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Given the set $S_0$ of finite binary strings whose digit sum is congruent to 0 mod 2 and the set $S_1$ of finite binary strings whose digit sum is congruent to 1 mod 2,

what are the implications of the fact that $F: \{s_1 \in S_1 : s_1 \mbox{ends in 1} \} \to S_0$ that removes the trailing 1 from $s_1$ is onto $S_0$ but $“F^{-1}” : \{s_0 \in S_0 \} \to S_1$ that appends a 1 to the end of $s_0$ is not onto $S_1$?

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Didn't you mean mod 2? –  tomasz Jun 19 '12 at 21:56
Also, what do you mean by "what are the implications"? –  tomasz Jun 19 '12 at 21:59
When you write or edit a post, the result is shown below. you don't need to save the edit each time to see what happens... –  tomasz Jun 19 '12 at 22:03
@tomasz I'm on my mobile browser... And yes I did want to say mod 2 :) –  AbstractionOfMe Jun 19 '12 at 22:06
I just saw a silver notification indicating there was a suggested edit but it said "rejected" at the bottom? –  AbstractionOfMe Jun 19 '12 at 22:12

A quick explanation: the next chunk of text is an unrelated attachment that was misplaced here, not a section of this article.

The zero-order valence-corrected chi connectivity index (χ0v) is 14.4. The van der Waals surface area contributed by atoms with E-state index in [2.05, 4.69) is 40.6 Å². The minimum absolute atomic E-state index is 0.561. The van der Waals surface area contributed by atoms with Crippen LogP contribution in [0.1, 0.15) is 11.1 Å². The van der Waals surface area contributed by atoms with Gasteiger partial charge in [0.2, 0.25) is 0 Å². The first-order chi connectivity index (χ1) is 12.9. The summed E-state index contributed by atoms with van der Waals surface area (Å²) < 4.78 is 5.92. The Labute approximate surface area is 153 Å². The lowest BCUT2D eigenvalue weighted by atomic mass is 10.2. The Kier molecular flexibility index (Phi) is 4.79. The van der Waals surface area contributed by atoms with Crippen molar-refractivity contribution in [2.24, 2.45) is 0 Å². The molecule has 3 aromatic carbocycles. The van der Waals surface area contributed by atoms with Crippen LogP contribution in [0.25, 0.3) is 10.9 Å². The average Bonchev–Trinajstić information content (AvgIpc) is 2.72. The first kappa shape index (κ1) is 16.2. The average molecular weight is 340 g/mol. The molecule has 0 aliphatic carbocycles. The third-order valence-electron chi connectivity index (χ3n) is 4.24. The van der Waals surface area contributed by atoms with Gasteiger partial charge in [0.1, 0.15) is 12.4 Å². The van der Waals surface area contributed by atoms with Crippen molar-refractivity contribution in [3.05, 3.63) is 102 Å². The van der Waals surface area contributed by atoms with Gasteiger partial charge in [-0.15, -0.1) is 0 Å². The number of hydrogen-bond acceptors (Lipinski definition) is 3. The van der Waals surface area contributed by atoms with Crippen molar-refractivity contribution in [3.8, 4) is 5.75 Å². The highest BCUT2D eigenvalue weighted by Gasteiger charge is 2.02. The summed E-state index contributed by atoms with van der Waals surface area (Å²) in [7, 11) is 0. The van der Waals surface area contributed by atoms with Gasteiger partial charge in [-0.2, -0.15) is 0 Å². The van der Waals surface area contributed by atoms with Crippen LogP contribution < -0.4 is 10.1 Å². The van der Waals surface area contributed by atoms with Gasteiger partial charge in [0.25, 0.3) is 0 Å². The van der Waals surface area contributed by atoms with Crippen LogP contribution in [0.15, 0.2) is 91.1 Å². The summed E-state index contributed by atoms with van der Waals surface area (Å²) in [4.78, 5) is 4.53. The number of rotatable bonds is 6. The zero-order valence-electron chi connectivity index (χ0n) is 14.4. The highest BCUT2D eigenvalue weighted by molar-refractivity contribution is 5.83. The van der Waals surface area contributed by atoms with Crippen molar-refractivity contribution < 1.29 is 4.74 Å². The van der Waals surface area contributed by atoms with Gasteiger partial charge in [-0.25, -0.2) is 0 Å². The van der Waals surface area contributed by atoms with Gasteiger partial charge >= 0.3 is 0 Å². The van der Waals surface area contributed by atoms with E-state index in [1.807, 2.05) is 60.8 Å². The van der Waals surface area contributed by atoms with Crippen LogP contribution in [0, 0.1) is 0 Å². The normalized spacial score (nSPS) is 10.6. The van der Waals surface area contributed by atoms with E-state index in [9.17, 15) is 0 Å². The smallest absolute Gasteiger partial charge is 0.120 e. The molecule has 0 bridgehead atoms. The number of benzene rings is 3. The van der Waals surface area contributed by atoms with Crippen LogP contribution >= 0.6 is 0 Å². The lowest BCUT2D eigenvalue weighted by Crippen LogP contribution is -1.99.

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1 Answer

up vote 1 down vote accepted

In a sense, this shows that you can add or subtract a single element from an infinite set and still have a bijection between the domain and range. This is not true for finite sets. If we allow $0 \in \mathbb N$, consider $f(x)=x+1$ on $\mathbb N$. $f$ is not onto, but $f^{-1}$ is. This is equivalent to your example, but may be less surprising. One's view of the implications can range from "trivial" to "the base of all the theory of infinite sets".

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Should your $f^{-1}$ be in quotes or something since it doesn't map 0 to anything? –  AbstractionOfMe Jun 19 '12 at 22:38
@AbstractionOfMe: $f^-1$ has a domain of $\mathbb N \setminus \{0\}$, it is true. It is still a fine function. This is similar to the fact that your $F$ does not have a domain of all of $S_1$, which you made explicit. It maps "half of $S_1$" onto $S_0$. –  Ross Millikan Jun 19 '12 at 22:48
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